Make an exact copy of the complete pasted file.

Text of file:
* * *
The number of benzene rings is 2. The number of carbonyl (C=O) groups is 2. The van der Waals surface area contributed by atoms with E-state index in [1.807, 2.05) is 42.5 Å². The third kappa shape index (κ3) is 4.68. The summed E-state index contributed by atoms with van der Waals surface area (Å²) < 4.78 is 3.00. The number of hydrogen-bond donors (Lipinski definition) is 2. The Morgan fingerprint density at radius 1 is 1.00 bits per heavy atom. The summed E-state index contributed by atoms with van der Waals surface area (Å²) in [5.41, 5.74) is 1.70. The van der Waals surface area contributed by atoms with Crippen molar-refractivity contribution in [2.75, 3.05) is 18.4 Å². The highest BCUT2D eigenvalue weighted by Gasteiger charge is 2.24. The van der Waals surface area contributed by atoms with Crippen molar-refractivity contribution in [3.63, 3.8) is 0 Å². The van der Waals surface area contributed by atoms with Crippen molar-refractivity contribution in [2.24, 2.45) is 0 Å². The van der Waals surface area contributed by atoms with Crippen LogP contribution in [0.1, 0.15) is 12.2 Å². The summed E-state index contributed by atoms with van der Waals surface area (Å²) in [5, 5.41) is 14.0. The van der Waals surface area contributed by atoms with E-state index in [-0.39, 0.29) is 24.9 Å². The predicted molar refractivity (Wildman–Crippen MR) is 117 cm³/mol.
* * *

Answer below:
The number of benzene rings is 2. The number of carbonyl (C=O) groups is 2. The van der Waals surface area contributed by atoms with E-state index in [1.807, 2.05) is 42.5 Å². The third kappa shape index (κ3) is 4.68. The summed E-state index contributed by atoms with van der Waals surface area (Å²) < 4.78 is 3.00. The number of hydrogen-bond donors (Lipinski definition) is 2. The Morgan fingerprint density at radius 1 is 1.00 bits per heavy atom. The summed E-state index contributed by atoms with van der Waals surface area (Å²) in [5.41, 5.74) is 1.70. The van der Waals surface area contributed by atoms with Crippen molar-refractivity contribution in [2.75, 3.05) is 18.4 Å². The highest BCUT2D eigenvalue weighted by Gasteiger charge is 2.24. The van der Waals surface area contributed by atoms with Crippen molar-refractivity contribution in [3.63, 3.8) is 0 Å². The van der Waals surface area contributed by atoms with Crippen molar-refractivity contribution in [2.24, 2.45) is 0 Å². The van der Waals surface area contributed by atoms with Crippen LogP contribution in [0.1, 0.15) is 12.2 Å². The summed E-state index contributed by atoms with van der Waals surface area (Å²) in [5, 5.41) is 14.0. The van der Waals surface area contributed by atoms with E-state index in [-0.39, 0.29) is 24.9 Å². The predicted molar refractivity (Wildman–Crippen MR) is 117 cm³/mol.